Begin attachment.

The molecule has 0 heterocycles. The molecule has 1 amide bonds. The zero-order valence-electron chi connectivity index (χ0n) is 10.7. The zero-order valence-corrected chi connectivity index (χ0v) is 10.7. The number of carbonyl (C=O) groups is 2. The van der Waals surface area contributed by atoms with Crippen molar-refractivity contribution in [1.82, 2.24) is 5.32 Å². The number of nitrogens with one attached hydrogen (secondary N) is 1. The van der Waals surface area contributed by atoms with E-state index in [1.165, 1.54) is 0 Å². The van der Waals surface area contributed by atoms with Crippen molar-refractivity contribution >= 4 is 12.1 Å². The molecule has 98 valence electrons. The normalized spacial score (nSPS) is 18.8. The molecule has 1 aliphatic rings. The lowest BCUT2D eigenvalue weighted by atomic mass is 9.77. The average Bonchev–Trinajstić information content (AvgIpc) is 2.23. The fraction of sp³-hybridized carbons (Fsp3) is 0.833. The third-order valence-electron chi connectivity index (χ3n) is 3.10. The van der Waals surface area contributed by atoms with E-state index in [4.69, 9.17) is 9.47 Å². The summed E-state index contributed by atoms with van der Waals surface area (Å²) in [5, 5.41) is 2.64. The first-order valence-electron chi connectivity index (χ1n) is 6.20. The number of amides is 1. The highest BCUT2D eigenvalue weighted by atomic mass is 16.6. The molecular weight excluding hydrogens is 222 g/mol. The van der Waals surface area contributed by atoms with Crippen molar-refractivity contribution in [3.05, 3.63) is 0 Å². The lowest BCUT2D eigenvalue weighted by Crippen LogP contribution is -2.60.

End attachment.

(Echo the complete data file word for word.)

The molecule has 0 heterocycles. The molecule has 1 amide bonds. The zero-order valence-electron chi connectivity index (χ0n) is 10.7. The zero-order valence-corrected chi connectivity index (χ0v) is 10.7. The number of carbonyl (C=O) groups is 2. The van der Waals surface area contributed by atoms with Crippen molar-refractivity contribution in [1.82, 2.24) is 5.32 Å². The number of nitrogens with one attached hydrogen (secondary N) is 1. The van der Waals surface area contributed by atoms with E-state index in [1.165, 1.54) is 0 Å². The van der Waals surface area contributed by atoms with Crippen molar-refractivity contribution >= 4 is 12.1 Å². The molecule has 98 valence electrons. The normalized spacial score (nSPS) is 18.8. The molecule has 1 aliphatic rings. The lowest BCUT2D eigenvalue weighted by atomic mass is 9.77. The average Bonchev–Trinajstić information content (AvgIpc) is 2.23. The fraction of sp³-hybridized carbons (Fsp3) is 0.833. The third-order valence-electron chi connectivity index (χ3n) is 3.10. The van der Waals surface area contributed by atoms with E-state index in [4.69, 9.17) is 9.47 Å². The summed E-state index contributed by atoms with van der Waals surface area (Å²) in [5, 5.41) is 2.64. The first-order valence-electron chi connectivity index (χ1n) is 6.20. The number of amides is 1. The highest BCUT2D eigenvalue weighted by atomic mass is 16.6. The molecular weight excluding hydrogens is 222 g/mol. The van der Waals surface area contributed by atoms with Crippen molar-refractivity contribution in [3.05, 3.63) is 0 Å². The lowest BCUT2D eigenvalue weighted by Crippen LogP contribution is -2.60.